Turntable Pre-Echo Sound....?

When I turn my system up fairly high, I can make out a faint "pre-sound" of what is about to play, with the beginning of the songs starting very, very quietly about 3/10 of a second before it actually starts.

At I thought it could be my stabilizer brush fibers accidentally acting as little styli ahead of the needle, but it does this even with the brush locked up.

Linn Basik TT
Linn Basik Plus tonearm
Shure M97xE cart
Pro-Ject Phonobox preamp
Harmon Kardon AV240 receiver
NHT 2.5 speakers
Cheap interconnects

Thanks in advance,
You can only hear pre-echo during a silent groove, but it actually goes on throughout the LP, and constitutes a form of distortion.
And of course that distortion is inaudible, contrary to the far lower distortion introduced by, say, a digital facsimile of the same recording, which everybody can hear!

Bob P.
04-16-07: Heyitsmedusty
Wow, I can't believe I actually nailed what the sound is called in my post title. It's literally a pre-echo!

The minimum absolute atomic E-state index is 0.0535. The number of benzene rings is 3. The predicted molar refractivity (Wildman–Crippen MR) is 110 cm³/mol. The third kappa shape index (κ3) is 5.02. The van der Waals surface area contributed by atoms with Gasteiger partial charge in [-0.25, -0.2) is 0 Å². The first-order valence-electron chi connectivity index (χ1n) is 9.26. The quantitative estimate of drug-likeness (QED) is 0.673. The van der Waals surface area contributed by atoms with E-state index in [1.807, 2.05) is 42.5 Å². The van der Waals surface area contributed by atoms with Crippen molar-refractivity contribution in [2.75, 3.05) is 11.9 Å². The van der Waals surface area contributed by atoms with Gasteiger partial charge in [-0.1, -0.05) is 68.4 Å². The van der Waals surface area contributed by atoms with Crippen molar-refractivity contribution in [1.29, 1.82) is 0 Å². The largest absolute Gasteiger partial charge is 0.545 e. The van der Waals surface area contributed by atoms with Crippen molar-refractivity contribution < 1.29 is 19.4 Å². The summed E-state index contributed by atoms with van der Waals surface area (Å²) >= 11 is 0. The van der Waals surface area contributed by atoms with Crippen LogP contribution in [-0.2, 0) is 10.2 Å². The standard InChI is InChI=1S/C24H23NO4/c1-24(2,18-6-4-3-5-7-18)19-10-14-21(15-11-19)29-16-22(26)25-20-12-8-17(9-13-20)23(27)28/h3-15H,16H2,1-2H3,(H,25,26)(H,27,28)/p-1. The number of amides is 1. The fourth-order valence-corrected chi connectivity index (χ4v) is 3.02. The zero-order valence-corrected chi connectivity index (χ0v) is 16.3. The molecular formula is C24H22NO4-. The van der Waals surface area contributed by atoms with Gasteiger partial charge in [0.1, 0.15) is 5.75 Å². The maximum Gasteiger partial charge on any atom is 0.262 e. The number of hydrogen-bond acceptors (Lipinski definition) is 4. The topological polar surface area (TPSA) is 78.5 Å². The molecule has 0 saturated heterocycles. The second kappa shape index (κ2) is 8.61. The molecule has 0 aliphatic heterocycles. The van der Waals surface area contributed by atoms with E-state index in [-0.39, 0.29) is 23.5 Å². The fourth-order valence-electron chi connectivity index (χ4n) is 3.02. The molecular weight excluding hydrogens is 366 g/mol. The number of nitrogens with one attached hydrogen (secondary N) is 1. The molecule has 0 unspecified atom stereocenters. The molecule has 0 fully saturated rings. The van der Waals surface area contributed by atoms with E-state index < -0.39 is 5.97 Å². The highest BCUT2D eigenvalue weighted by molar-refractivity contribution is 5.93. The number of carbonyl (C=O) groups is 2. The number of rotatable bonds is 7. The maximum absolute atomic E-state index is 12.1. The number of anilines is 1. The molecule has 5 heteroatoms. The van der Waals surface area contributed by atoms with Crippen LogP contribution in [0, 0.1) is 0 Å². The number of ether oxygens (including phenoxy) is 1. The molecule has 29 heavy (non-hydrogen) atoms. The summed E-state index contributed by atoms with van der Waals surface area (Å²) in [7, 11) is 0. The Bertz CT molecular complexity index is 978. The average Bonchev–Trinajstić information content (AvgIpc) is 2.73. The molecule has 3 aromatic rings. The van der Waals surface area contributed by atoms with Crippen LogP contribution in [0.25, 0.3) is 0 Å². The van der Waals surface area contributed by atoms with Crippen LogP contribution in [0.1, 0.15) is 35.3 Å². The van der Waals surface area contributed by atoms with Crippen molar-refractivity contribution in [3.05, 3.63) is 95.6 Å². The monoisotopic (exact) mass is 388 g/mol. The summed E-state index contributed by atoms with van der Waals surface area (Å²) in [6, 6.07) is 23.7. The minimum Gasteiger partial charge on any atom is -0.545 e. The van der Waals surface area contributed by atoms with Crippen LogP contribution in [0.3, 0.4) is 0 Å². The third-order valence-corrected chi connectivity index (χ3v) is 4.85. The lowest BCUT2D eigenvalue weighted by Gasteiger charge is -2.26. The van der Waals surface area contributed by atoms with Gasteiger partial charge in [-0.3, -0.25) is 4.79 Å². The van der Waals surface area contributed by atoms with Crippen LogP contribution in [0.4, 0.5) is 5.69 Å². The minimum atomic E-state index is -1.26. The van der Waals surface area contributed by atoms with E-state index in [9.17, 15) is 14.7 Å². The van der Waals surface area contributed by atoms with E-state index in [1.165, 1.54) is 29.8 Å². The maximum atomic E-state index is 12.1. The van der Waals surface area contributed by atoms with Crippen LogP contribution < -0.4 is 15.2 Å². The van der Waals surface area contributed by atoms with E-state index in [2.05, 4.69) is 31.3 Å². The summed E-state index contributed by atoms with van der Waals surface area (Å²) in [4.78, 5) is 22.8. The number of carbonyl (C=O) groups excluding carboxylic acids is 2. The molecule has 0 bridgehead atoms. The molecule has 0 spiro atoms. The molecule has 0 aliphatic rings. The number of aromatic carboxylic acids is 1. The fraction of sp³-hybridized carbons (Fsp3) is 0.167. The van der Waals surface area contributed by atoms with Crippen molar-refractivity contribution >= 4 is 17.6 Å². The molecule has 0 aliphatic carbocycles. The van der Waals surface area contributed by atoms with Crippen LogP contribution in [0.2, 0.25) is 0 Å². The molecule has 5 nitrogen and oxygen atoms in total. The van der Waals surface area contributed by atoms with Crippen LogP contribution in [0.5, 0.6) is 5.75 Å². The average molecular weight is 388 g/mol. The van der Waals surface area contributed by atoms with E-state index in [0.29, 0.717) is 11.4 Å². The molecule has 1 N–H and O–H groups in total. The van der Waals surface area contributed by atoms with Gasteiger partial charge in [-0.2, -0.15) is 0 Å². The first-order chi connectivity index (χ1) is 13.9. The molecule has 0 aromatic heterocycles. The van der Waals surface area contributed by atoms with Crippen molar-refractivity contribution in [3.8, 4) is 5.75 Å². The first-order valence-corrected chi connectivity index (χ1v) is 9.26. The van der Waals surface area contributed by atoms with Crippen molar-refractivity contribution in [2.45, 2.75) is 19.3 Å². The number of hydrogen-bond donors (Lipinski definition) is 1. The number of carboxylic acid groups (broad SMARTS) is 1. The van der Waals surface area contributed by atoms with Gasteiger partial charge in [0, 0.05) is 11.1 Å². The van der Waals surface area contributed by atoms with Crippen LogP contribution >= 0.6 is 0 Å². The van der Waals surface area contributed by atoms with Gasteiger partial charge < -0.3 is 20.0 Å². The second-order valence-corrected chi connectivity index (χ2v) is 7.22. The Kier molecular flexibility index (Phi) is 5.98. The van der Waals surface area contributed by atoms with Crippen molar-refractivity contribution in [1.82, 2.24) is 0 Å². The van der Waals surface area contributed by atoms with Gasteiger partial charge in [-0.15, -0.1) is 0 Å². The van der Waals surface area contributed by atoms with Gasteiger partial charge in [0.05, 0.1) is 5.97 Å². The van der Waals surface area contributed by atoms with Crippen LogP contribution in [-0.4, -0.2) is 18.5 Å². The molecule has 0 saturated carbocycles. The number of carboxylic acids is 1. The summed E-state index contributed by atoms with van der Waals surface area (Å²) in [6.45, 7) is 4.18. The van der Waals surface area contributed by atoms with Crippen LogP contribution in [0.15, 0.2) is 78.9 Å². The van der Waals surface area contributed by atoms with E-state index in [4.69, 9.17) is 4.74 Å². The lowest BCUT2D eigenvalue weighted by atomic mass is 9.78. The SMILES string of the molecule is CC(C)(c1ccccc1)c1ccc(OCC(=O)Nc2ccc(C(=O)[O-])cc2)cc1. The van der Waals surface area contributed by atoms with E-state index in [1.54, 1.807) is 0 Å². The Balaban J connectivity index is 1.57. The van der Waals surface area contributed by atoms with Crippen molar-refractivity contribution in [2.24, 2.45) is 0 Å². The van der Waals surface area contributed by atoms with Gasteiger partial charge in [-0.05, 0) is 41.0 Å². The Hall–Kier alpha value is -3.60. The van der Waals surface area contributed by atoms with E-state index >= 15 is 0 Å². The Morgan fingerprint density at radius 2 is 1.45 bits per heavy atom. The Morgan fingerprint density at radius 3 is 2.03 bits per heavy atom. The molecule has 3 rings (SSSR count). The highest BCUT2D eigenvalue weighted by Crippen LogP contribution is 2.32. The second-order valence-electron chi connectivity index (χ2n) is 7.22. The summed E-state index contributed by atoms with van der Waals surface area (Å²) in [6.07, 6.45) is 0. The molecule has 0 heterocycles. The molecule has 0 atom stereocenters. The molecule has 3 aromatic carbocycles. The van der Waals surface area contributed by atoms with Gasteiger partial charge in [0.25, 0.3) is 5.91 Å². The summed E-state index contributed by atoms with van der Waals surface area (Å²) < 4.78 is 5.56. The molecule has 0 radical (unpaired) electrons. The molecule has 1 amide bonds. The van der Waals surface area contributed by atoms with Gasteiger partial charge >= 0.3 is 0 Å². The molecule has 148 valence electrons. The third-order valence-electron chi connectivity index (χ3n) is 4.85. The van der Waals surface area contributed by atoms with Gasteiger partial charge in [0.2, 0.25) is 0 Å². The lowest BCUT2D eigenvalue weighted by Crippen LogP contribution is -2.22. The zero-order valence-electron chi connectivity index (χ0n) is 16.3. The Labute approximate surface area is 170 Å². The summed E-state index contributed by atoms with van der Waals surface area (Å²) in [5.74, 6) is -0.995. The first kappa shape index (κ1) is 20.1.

I have never heard of this phenomenon. Do more expensive cartridges make this better, or does their better tracking make it worse?

In my experience, line contact type tips usually make this artifact more audible than a conical tip - probably due to taller contact footprint on the groove wall.

This may be one reason that the Denon 103 (which uses a conical tip) actually produces less measurable distortion than some high priced cartridges with line contact tips. I also wonder if this has some bearing on the 'musical', coherent sound that is a feature of the 103.

You can read more on 'groove echo' here.
Eldafort says, "You can only hear pre-echo during a silent groove, but it actually goes on throughout the LP, and constitutes a form of distortion".

Hello, are you sure about this? I have a number of LPs with pre echo. I have never thought about this possibilty.
I must say though that I have never heard any detriment to the sound except for the pre echo. I guess my question would be; are you sure that it continues throught the record or is it lmited to certain areas on the LP? I will listen with this in mind the next time I listen to an LP with pre echo. Certain aberrations on LPs auch as rumble, distortion, groove or vinyl noise can be transient, is pre echo?
The post-echo and pre-echo occur mostly with loud passages succeeding or preceding quiet ones. When adjacent grooves are about equally modulated, the echo is masked. When levels are moderate, the effect does not occur. Also, good mastering reduces the effect. The idea is to space the grooves wider during loud passages. You can examine a classical LP and see this.